- If you fell into a black hole, theory has long suggested that gravity would stretch you out like spaghetti, though your death would come before you reached singularity. But a 2012 study in Nature suggests that quantum effects would cause the event horizon to act much like a wall of fire, instantly burning anyone to death
- Black holes do not "suck." Suction is caused by pulling something into a vacuum, which the massive black hole definitely is not. Instead, objects fall into them
- The first object considered to be a black hole is Cygnus X-1. Rockets carrying Geiger counters discovered eight new X-ray sources. In 1971, scientists detected radio emissions coming from Cygnus X-1, and a massive hidden companion was found and identified as a black hole
- Cygnus X-1 was the subject of a 1974 friendly wager between Stephen Hawking and a fellow physicist Kip Thorne, with Hawking betting that the source was not a black hole. In 1990, he conceded defeat
What is a black hole and how is it formed?
The anomalous black holes are concentrated areas of mass so immense, that the mammoth force of gravity denies anything within a certain area around it from passing. This area is called the event horizon of a black hole. We have given black holes their name because light inside the event horizon can never be seen by mankind, or any outside observer. We believe that black holes in space are created by the collapse of a red super giant star. As these stars reach the end of their lives, an imbalance of inward and outward pressure forces the star to collapse.
Information on black holes is limited, though numerous schools of theory exist. We know black holes exist not because we can see them, but because of the impact they have on the space around them.
Scientists like Karl Schwarzschild, Jayant Narlikar and Stephen Hawking have built upon ideas from Einstein and others to offer theories on black holes. And yet, they remain an enigma. Because extensive, proven black holes information is scarce, they remain a constant area of intrigue and curiosity.
Black holes are places where ordinary gravity has become so extreme that it overwhelms all other forces in the Universe. Once inside, nothing can escape a black hole's gravity... not even light. Yet we know that black holes exist. We know how they are born, where they occur, and why they exist in different sizes. We even know what would happen if you fell into one. Our discoveries have revealed one of the strangest objects in the Universe, and there's still much we don't know.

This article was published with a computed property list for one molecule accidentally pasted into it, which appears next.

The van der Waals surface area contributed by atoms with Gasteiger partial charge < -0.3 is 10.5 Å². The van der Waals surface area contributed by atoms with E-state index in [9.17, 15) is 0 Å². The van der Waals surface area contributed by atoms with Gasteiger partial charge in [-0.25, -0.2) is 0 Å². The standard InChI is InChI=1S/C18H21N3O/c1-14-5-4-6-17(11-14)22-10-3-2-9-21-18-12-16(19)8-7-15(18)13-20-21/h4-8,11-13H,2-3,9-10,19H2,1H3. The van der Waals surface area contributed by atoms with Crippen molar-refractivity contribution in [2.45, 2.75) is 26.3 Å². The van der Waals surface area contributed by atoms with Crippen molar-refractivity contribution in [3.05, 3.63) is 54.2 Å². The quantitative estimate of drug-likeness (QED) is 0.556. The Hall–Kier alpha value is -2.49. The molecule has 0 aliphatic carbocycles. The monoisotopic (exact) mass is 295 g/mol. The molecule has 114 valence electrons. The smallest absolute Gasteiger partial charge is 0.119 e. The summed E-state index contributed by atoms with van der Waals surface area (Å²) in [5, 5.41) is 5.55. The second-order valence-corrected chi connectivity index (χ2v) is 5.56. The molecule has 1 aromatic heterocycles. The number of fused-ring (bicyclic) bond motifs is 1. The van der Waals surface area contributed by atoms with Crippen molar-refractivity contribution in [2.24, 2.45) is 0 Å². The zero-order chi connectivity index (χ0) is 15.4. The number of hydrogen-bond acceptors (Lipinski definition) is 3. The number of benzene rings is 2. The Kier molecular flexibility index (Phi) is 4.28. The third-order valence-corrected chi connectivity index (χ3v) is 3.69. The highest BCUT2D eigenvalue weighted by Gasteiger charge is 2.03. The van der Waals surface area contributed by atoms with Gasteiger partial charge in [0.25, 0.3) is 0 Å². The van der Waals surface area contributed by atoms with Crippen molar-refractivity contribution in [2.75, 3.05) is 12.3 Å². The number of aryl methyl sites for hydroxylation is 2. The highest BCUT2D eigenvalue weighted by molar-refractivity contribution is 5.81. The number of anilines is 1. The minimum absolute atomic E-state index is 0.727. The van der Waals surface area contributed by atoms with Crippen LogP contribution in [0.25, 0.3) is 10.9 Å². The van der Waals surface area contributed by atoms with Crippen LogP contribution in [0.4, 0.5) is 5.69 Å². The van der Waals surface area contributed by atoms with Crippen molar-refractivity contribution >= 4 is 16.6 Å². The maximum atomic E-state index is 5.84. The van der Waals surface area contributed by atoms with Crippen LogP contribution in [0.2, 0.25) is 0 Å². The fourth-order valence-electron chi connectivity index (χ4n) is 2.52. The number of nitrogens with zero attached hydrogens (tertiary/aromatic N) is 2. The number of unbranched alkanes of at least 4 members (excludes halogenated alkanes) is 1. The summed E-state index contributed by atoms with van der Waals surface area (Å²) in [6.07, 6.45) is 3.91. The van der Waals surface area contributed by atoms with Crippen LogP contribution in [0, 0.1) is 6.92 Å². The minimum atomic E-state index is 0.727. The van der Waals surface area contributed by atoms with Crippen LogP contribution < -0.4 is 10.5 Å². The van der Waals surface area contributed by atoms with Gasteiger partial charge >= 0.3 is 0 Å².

Do black holes obey the laws of gravity?
Black holes obey all laws of physics, including the laws of gravity. Their remarkable properties are in fact a direct consequence of gravity. In 1687, Isaac Newton showed that all objects in the Universe attract each other through gravity. Gravity is actually one of the weakest forces known to physics. In our daily life, other forces from electricity, magnetism, or pressure often exert a stronger influence. However, gravity shapes our Universe because it makes itself felt over large distances. For example, Newton showed that his laws of gravity can explain the observed motions of the moons and planets in the Solar System. Albert Einstein refined our knowledge of gravity through his theory of general relativity. He first showed, based on the fact that light moves at a fixed speed (671 million miles per hour), that space and time must be connected. Then in 1915, he showed that massive objects distort the four-dimensional space-time continuum, and that it is this distortion that we perceive as gravity. Einstein's predictions have now been tested and verified through many different experiments. For relatively weak gravitational fields, such as those here on Earth, the predictions of Einstein's and Newton's theories are nearly identical. But for very strong gravitational fields, such as those encountered near black holes, Einstein's theory predicts many fascinating new phenomena.